Despite the challenges of 2020 due to the COVID-19 pandemic, the year has proven the value of airfreight, supporting express deliveries of holiday gifts and just-in-time shipments to keep factory lines moving, and providing rapid transport of personal protective equipment (PPE) for health care workers caring for those affected by the virus. The past year has spotlighted the industry for outside observers, even as it has presented various operational challenges. Flights have been canceled, travel restrictions have been enforced around the world, and disruptions in other transport modes push demand toward air although capacity remains scarce on many trade lanes.
This year is coming to an end, but air cargo may face its greatest challenge yet in the months ahead. Billions of people are relying on the logistics industry to safely distribute doses of the vaccines now in their final stages of regulatory approval, and many doses will make at least part of the journey by airfreight. With so many of the specific transportation requirements still unknown, industry leaders are called to rise above any adversity in service to the great task of global vaccination.
In this year’s survey of Air Cargo World readers, respondents recognized the difficulties posed for global supply chains. Considering the many obstacles executives have risen above in 2020, and the task ahead in 2021, Air Cargo World has selected three air cargo executives who we expect to guide their companies through the challenges of 2021 and beyond.
In the second of three parts of this feature, Air Cargo World profiles Kuehne + Nagel’s Yngve Ruud.
Yngve Ruud: Kuehne + Nagel stays the course
“Adaptability” has been a watchword for 2020, with canceled flights and sailings, and a demand surge for shipments of masks, gloves and other PPE that was certainly unforeseen a year ago. However, Swiss freight forwarder Kuehne + Nagel drew up its five-year plan in 2017, well before the pandemic, and Executive Vice President for Air Logistics Yngve Ruud credits a large part of the 3PL’s 2020 success with the strategic decision to follow the plan through the year’s upheaval.
The five-year plan runs through 2022 and is centered around three touchstones: customer, people and technology. The basics of that plan have so far helped see the company through an extraordinarily difficult year. Despite the difficulties that impacted many 3PLs, particularly in the second quarter, Kuehne + Nagel’s air logistics division stood out among forwarders by recording a pre-tax year-over-year increase in net income of about 4%. The forwarder utilized the strong demand for PPE to improve results in its air division, securing charter capacity on a targeted basis during the worst of the Q2 capacity crunch.
“When in 2020 it became evident that we would have a completely different year, we made a couple of very important decisions,” said Ruud in an interview with Air Cargo World. “One of the decisions, which has been key for our success, is that we did not change our strategy.”
Ruud has spent his entire career, and then some, in logistics. With a family background in logistics, he was familiar with the industry even as a child, and began his career in his 20s by founding his own company. His business was later acquired by Kuehne + Nagel, and since then, he has acquired a lifetime of perspective on the industry. Regarding the key points of Kuehne + Nagel’s strategy, Ruud acknowledged that a stated focus on the customer is hardly unique in logistics. But what Kuehne + Nagel worked to accomplish was meeting its customers and its employees where they were as the situation changed rapidly.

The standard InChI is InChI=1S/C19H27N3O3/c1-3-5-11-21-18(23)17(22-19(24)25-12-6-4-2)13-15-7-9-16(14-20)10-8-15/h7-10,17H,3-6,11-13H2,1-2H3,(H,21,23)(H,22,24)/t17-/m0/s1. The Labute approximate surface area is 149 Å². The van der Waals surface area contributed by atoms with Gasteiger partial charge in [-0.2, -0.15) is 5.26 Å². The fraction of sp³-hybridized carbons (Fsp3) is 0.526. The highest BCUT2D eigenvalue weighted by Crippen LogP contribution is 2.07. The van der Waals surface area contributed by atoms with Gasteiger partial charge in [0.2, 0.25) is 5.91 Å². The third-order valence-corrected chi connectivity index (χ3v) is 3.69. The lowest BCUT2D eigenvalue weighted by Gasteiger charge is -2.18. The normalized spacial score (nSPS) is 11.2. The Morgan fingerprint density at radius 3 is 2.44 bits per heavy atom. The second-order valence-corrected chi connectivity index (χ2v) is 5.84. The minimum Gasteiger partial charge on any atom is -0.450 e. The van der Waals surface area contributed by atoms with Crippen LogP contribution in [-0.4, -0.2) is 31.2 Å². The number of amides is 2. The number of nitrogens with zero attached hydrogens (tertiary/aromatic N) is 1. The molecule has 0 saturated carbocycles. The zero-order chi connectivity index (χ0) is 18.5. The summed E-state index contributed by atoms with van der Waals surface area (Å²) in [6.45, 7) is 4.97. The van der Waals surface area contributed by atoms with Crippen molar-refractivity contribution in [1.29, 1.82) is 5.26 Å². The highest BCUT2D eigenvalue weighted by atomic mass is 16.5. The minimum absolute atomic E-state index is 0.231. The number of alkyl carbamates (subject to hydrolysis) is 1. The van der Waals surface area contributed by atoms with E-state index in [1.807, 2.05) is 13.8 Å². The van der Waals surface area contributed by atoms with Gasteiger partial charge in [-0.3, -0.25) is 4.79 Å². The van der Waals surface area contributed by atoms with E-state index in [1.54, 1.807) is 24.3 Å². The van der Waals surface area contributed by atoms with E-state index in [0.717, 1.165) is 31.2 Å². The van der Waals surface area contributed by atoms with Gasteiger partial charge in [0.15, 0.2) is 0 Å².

“We followed a clear action plan and extensively communicated with our customers” to meet them where they were during a difficult time globally, said Ruud. “We wanted to go in as a true partner with the solution in mind, and try to create, however possible, a win-win situation.”
Dealings internally with Kuehne + Nagel employees took a similar approach, as did the focus on technology. With safety at the forefront of business planning, nearly 90% of the staff began to work virtually during the course of one weekend.
“From a technology point of view, that should have been extremely challenging, but since technology is also one of the key points of the strategy, we have been investing into robust technology that is globally sustainable,” said Ruud. “We enabled 40,000 people to work from home almost over the weekend.”
The commitment to following through on earlier strategy is also serving Kuehne + Nagel well in the lead-in to the vaccine shipment effort. The company recently enhanced its airside cool-chain facilities at Brussels (BRU) and Johannesburg (JNB) airports, adding several thousands of square meters of facility space and improving operations on the tarmac with the addition of pharma dollies. Rather than a last-minute scramble to adjust to the upcoming needs, pharma strategy investments began more than a decade ago, Ruud said.
“We have not accelerated anything in particular — we are adhering to our long-term strategy for pharma and healthcare,” said Ruud. “What we have done in the last three months is to be very specific on the COVID vaccines distribution. As you can imagine, cold-chain facilities like in Brussels, that is nothing we can set up in months.” With facility plans on schedule, the acceleration has come from Kuehne + Nagel employees and the HyperCare team established to support shipper needs around vaccines.
“If you think about it, we are distributing vaccines every year,” Ruud said. “What is different now is that it’s a more urgent way of distributing vaccines, but it’s still going to be a program lasting not only three months, six months or twelve months — it’s going to be a long-lasting program that is going to peak when it starts, but it will go into normal vaccine distribution. But since there is urgency now, we have to add additional measures, such as the HyperCare team.”